We don't have to admit that. Samsung manufactured it to Google's specs. Google did not want an SD card. Google chose the processor. Google does not just request for Samsung to build them any phone, google dictates and has approval on everything that goes in the phone. We also know that the hardware decisions are made 9 months before the release of the phone. We know that ICS is hardware optimized, so I'm sure they chose the hardware they wanted for the best design.

    For the folks that want a S2 with ICS, go get the S2 and put cyanogen mode with ICS on it when it comes out.

    I'm planning to get the Nexus because I want a ICS 4g phone on verizon's network. I can accept that it may have lesser hardware, I want a pure google phone.
    11-05-2011 04:32 PM
  17. DaPoets's Avatar
    what does anyone need more than 32 gigs in a phone for anyway? seriously... My Xoom has 32gigs and I use it constantly with like 20 gigs free. Everything is in the cloud these day for me so what's the point of having much of anything of substance on an external memory card?
    11-05-2011 04:40 PM
  18. qnet's Avatar
    I'm planning to get the Nexus because I want a ICS 4g phone on verizon's network. I can accept that it may have lesser hardware, I want a pure google phone.
    That's how I feel. I also believe the hardware the Gnex has will run very well with ICS and we won't be disappointed.
    11-05-2011 04:43 PM
  19. Jaycemiskel's Avatar
    what does anyone need more than 32 gigs in a phone for anyway? seriously... My Xoom has 32gigs and I use it constantly with like 20 gigs free. Everything is in the cloud these day for me so what's the point of having much of anything of substance on an external memory card?
    I have to agree with your post.
    For the people who think they were cutting corners, they weren't cutting corners by not putting an sd card slot in the device. That's what Google wanted. Why do you think that Honeycomb didn't support sd cards at first? Google is trying to move away from expandable memory. The last two Nexus devices should give you a hint. If you can't handle a phone without one, then you may never get a Nexus because it looks like this is clearly the direction Google is headed.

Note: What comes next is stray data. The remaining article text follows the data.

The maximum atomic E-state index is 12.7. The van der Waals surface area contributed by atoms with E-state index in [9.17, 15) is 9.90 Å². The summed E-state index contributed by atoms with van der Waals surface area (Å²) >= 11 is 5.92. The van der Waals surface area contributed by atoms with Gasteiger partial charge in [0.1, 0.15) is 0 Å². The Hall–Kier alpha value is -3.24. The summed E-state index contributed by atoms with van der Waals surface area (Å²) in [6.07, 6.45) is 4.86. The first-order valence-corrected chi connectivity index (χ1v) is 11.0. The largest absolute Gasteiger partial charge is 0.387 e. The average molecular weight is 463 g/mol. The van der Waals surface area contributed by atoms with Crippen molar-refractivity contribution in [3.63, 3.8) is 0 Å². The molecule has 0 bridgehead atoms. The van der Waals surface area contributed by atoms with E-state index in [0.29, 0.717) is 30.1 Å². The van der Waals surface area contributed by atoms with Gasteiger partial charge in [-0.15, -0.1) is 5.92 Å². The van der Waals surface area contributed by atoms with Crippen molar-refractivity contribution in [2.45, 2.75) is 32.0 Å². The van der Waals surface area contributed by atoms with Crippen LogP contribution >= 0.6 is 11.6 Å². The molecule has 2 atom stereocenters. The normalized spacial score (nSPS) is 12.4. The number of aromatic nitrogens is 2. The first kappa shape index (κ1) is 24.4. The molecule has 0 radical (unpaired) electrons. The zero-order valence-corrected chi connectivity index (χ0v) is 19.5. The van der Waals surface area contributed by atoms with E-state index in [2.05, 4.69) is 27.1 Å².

Sent from my DROID3 using Tapatalk
    11-05-2011 04:56 PM
  20. jerrod6's Avatar
    Well the Droid wasn't a Google device. Yes it may be free of an overlay or "skin", but Motorola was still in charge of updating the device. Google is in charge of updating Nexus devices. So Google basically knows all of the Nexus phones that are out there and they just send the updates to all of the Nexus phones.
    After a while I realized that when I log on to the Android Market it knows which apps are compatible with my phone so even it knows what phone I have so now I get it.

    Thanks everyone.
    11-05-2011 06:54 PM
  21. trivor's Avatar
    Well, I think it would be easier to just do a comparison on what we already know versus what may or may not happen to either device. I'll use the LTE version of the Galaxy Nexus and the US version (AT&T) of the Galaxy S2.

    -LTE vs HSPA+ is a no-brainer. While the adverse effects on the battery life aren't inspiring, it is the faster of the two. In my opinion, the Galaxy Nexus is a 4G device while the Galaxy S2 is 3.5G.

    -The display is going to be difficult to compare only because the word "pentile" is going to be thrown around. I'm a fan of the higher resolution/bigger screen, but I've used the S2 before and I had zero complaints about the display. I'll call this a draw only because it really does boil down to preference.

    -Exynos vs TI OMAP 4460 (and their respective GPU's) would be a pretty easy choice, but as of right now, only the Galaxy Nexus has ICS which not only utilizes both cores, but is optimized for the hardware. So if you're a benchmark junky, the Galaxy Nexus is going to have the better scores. In a fair fight, the Exynos/Mali combination would be the faster of the two. Since we're doing it as-is, the Galaxy Nexus has ICS and the Exynos isn't compatible with LTE.

    -Software is a beat-down. Again, as-is, the Galaxy Nexus has ICS and the Galaxy S2 does not.

    -The camera is tough for me to comment on because I haven't used the camera on the Nexus. I could be entirely wrong on this, but I'd have to give this to the Galaxy S2 for now (and not because it has 3 more megapixels). I have faith the camera on the Nexus will be more than capable, and definitely has more features, but for now I'll say the Galaxy S2 wins this round.

    -And lastly, the design. I'm going with the Nexus here. While I'm sure some people have issues with no capacitive buttons on the device, it's just more appealing. And it has a multicolor notification LED. If you include that, with me, you win more often than not.



    Just so we're clear, I'm stating that above as my own opinion, not as fact. A lot of you will agree with me, some of you won't. So do I disagree with the articles you mentioned? Yes, and I've actually owned 2 out of the 3 Galaxy S2's in the US. Will the S2 get ICS someday? Definitely. I just have a feeling there will already be a Galaxy S3 and possibly another Nexus device around before that happens.
    Also, I think Samsung will have a lot of work to do getting ICS to work on the Exynos/Mali combo since ICS is optimized for OMAP
    11-06-2011 05:28 AM